All hail spinach, the original dark leafy green with a mega-dose of iron—one crucial nutrient responsible for maintaining strong energy levels. And don't forget to praise feta—this is one crumbly, savory cheese that's lower in fat and calories than most, meaning you can have more of it! Feta doesn't melt very easily, so try a blend of stringy mozzarella and feta for the perfect, light sandwich.
From celebrity-endorsed to science-backed, finding the best diet for your body and lifestyle can be an exercise in frustration—definitely not the kind of exercise you need right now! To make your search easier, we've pulled together the 10 most popular diets based on which ones have consistently ranked highest on the annual U.S. News & World Report rankings, WebMD, and other current diet lists. Just know this: It's not about finding out which diet is the most popular overall but which one fits your goals and lifestyle the best. After all, the best diet for you is the one you can stick with (and enjoy)!
“There are many diet plans on the market today that promote good health,” says Emily Kyle, RDN, who is in private practice in Rochester, New York. “The key is finding one that does not cause you stress or agony.” Ask yourself questions such as: Would the diet guidelines make you happy? Anxious? Stressed? Are you able to follow them long term? “Factors such as enjoyment, flexibility, and longevity should be strongly considered,” adds Kyle.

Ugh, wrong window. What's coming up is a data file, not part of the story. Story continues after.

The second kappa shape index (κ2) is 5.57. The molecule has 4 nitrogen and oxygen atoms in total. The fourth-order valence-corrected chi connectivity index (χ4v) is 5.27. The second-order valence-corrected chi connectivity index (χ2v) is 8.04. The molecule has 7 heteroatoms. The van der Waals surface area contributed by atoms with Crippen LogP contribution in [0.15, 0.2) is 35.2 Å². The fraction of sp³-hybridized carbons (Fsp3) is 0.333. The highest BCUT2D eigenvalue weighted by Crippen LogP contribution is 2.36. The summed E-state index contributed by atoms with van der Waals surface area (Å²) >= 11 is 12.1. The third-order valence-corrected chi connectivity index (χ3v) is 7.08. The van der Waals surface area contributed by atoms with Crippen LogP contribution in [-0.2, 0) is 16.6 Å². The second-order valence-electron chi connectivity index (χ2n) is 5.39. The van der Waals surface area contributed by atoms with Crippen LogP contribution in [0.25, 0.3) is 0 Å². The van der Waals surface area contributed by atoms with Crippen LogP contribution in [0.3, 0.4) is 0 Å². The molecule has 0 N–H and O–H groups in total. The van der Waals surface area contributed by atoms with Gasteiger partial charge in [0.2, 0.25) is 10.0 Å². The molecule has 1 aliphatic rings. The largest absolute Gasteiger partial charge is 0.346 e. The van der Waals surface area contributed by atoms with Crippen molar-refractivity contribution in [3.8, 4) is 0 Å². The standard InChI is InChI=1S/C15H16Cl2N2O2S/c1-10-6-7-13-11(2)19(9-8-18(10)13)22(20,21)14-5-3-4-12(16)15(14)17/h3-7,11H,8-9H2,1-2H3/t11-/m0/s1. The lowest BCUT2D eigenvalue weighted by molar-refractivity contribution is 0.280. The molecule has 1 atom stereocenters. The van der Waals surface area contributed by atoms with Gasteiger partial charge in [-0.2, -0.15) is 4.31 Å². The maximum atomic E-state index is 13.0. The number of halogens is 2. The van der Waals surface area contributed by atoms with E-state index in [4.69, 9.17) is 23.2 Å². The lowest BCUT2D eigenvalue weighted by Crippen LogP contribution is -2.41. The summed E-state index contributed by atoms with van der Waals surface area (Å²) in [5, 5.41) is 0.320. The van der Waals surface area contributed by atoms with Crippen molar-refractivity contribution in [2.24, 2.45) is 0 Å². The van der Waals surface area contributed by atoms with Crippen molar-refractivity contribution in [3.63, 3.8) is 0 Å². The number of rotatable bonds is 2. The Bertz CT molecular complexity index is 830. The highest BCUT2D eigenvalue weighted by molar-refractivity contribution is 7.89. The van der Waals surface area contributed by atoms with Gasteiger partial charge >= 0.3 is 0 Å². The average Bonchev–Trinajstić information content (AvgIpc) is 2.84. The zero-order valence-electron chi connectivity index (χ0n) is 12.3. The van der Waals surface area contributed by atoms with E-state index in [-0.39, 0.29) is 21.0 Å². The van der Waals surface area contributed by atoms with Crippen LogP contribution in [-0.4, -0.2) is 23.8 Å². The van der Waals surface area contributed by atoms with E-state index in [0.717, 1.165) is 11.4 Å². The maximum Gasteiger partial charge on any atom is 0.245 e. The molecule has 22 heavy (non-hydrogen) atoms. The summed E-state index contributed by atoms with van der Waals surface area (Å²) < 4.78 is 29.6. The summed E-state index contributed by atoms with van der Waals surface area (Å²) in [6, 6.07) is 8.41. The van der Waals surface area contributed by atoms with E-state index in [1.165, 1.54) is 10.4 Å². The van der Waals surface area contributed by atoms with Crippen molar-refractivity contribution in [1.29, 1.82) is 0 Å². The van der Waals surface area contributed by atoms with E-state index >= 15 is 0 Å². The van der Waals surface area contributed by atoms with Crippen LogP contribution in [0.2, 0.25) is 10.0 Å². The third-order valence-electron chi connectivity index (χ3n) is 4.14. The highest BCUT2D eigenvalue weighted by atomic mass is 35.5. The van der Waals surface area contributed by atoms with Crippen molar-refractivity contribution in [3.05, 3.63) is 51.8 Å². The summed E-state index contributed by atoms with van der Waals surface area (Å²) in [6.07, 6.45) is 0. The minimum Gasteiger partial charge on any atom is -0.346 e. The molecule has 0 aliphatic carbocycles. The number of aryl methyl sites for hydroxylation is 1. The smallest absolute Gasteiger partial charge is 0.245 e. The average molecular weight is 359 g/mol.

A 2010 study in Diabetes, Obesity and Metabolism assigned 259 overweight diabetics to one of three diets: a low-carb Mediterranean diet, a traditional Mediterranean diet or a diet based on recommendations from the American Diabetes Association. All groups were told to exercise 30 to 45 minutes at least three times per week. After a year, all groups lost weight; the traditional group lost an average of about 16 pounds while the ADA group dropped 17 pounds and the low-carb group lost 22 pounds.
In regard to serum measurements, the mean fasting glucose decreased by 17% from 9.08 ± 4.09 mmol/L at baseline to 7.57 ± 2.63 mmol/L at week 16 (p = 0.04) (Table (Table4).4). Serum sodium and chloride levels increased significantly, but only by 1% and 3%, respectively. Uric acid level decreased by 10% (p = 0.01). Serum triglyceride decreased 42% from 2.69 ± 2.87 mmol/L to 1.57 ± 1.38 mmol/L (p = 0.001). Increases occurred in both high-density lipoprotein (HDL) cholesterol (8%) and low-density lipoprotein (LDL) cholesterol (10%) but these changes were of borderline statistical significance (p = 0.08 and p = 0.1, respectively). The following blood tests did not change significantly: total cholesterol, potassium, bicarbonate, urea nitrogen, creatinine, calcium, thyroid-stimulating hormone, and hemoglobin.
On a ketogenic diet, your entire body switches its fuel supply to run mostly on fat, burning fat 24-7. When insulin levels become very low, fat burning can increase dramatically. It becomes easier to access your fat stores to burn them off. This is great if you’re trying to lose weight, but there are also other less obvious benefits, such as less hunger and a steady supply of energy. This may help keep you alert and focused.